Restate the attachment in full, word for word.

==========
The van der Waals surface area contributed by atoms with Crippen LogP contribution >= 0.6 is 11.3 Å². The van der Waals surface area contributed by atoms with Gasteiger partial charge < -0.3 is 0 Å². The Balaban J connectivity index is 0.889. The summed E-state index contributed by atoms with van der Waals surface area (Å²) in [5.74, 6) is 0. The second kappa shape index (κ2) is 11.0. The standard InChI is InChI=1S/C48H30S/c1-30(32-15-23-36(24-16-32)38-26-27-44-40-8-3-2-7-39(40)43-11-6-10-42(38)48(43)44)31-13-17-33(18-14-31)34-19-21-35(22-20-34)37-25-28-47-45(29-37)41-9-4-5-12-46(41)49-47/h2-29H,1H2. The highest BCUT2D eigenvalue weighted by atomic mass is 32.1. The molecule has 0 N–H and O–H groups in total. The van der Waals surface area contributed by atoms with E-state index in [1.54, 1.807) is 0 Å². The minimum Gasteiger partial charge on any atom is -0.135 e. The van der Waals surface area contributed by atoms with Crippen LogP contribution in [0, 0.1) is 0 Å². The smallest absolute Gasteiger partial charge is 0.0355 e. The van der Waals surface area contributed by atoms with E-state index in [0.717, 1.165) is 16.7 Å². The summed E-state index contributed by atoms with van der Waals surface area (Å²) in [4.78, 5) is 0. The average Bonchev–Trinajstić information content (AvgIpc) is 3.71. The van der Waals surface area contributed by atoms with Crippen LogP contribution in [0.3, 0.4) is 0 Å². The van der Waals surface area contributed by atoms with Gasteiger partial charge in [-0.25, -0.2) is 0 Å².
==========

The van der Waals surface area contributed by atoms with Crippen LogP contribution >= 0.6 is 11.3 Å². The van der Waals surface area contributed by atoms with Gasteiger partial charge < -0.3 is 0 Å². The Balaban J connectivity index is 0.889. The summed E-state index contributed by atoms with van der Waals surface area (Å²) in [5.74, 6) is 0. The second kappa shape index (κ2) is 11.0. The standard InChI is InChI=1S/C48H30S/c1-30(32-15-23-36(24-16-32)38-26-27-44-40-8-3-2-7-39(40)43-11-6-10-42(38)48(43)44)31-13-17-33(18-14-31)34-19-21-35(22-20-34)37-25-28-47-45(29-37)41-9-4-5-12-46(41)49-47/h2-29H,1H2. The highest BCUT2D eigenvalue weighted by atomic mass is 32.1. The molecule has 0 N–H and O–H groups in total. The van der Waals surface area contributed by atoms with E-state index in [1.54, 1.807) is 0 Å². The minimum Gasteiger partial charge on any atom is -0.135 e. The van der Waals surface area contributed by atoms with Crippen LogP contribution in [0, 0.1) is 0 Å². The smallest absolute Gasteiger partial charge is 0.0355 e. The van der Waals surface area contributed by atoms with E-state index in [0.717, 1.165) is 16.7 Å². The summed E-state index contributed by atoms with van der Waals surface area (Å²) in [4.78, 5) is 0. The average Bonchev–Trinajstić information content (AvgIpc) is 3.71. The van der Waals surface area contributed by atoms with Crippen LogP contribution in [0.3, 0.4) is 0 Å². The van der Waals surface area contributed by atoms with Gasteiger partial charge in [-0.25, -0.2) is 0 Å².